The University of St. Thomas

Music

Kearney, Pamela

Kearney, Pamela

Wholistic Integration of Music, Movement and Language: Essential Components of a Brain Compatible Curriculum for Middle School Students
Pamela E. Kearney
Abstract

Current brain research has provided educators with new insights into how learning occurs. Researchers have proven conclusively that the hemispheres of the brain process in parallel, each utilizing its unique capabilities. The left hemisphere sequentially analyzes fragments of information and the right hemisphere relies on spatial, relational contructs to organize these fragments into a meaningful whole. Each hemisphere reinforces and complements the other, providing a balance of fragmented, linear, sequential processing with wholistic, random, pattern seeking processing.

The purpose of my study was to examine this research and its application for educators. Are we currently providing a brain based curriculum for our students, one that uses both hemispheres of the brain optimally? If all students are to have the maximum opportunity to learn, then the traditional linear, sequential, verbal, analytical, left hemisphere techniques must be paired with the right hemisphere techniques that enable students to experience learning from a spatial, imaginative, artistic, and kinesthetic perspective. Since students rely upon a variety of learning modes and intelligences to process information and problem solve, educators need to provide a wide array of instructional strategies that will motivate and engage students.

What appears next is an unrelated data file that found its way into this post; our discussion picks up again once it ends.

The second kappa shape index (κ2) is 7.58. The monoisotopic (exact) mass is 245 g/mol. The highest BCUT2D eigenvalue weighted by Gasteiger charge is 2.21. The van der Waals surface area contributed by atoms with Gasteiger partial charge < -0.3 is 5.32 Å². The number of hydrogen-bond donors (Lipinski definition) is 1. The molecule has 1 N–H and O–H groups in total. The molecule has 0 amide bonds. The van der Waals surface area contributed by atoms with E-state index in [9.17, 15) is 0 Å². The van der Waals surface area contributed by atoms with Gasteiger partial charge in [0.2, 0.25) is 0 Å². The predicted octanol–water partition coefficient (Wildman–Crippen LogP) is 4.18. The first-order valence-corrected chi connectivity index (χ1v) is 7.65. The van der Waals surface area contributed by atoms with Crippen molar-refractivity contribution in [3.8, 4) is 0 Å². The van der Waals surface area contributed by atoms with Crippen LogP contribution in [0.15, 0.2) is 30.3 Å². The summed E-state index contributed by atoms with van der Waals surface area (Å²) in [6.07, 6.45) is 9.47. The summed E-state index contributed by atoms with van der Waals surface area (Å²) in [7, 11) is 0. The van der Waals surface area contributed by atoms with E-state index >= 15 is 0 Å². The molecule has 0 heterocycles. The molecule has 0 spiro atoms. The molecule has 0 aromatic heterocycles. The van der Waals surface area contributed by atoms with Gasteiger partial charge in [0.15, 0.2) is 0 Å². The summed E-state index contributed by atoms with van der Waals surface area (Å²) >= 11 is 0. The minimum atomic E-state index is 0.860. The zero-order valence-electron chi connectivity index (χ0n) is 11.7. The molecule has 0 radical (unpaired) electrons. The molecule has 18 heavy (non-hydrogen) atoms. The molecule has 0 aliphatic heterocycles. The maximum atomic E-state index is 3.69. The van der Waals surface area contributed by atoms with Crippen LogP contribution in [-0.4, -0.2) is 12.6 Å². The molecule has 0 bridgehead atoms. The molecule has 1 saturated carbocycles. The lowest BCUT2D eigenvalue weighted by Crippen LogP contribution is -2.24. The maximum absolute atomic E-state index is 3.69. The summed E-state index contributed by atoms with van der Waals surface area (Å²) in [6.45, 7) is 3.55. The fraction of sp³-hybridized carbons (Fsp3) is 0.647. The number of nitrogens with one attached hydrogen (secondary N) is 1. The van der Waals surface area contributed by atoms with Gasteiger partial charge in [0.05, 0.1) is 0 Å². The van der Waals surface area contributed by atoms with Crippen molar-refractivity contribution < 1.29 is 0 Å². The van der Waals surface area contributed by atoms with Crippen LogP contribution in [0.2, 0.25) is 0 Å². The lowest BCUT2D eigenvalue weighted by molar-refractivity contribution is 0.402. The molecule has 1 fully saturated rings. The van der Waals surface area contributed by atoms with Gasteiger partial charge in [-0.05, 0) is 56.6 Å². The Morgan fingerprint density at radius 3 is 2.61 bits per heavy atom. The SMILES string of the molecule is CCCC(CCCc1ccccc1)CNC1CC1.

Three disciplines that provide this broadened teaching perspective are the philosophies of Orff Schulwerk, Dalcroze Eurhythmics and whole language. All three of these methods are experiential, wholistic, process-oriented, activity-rich and student driven. They provide the essential components of a brain based curriculum that can reinvigorate our schools emphasizing creativity, analysis and higher level thinking, collaborative teamwork, self-direction and esteem building. All three methods should be seen as the creative core of a restructured curriculum that is brain compatible.

Capstone Advisor
Dr. Richard Bents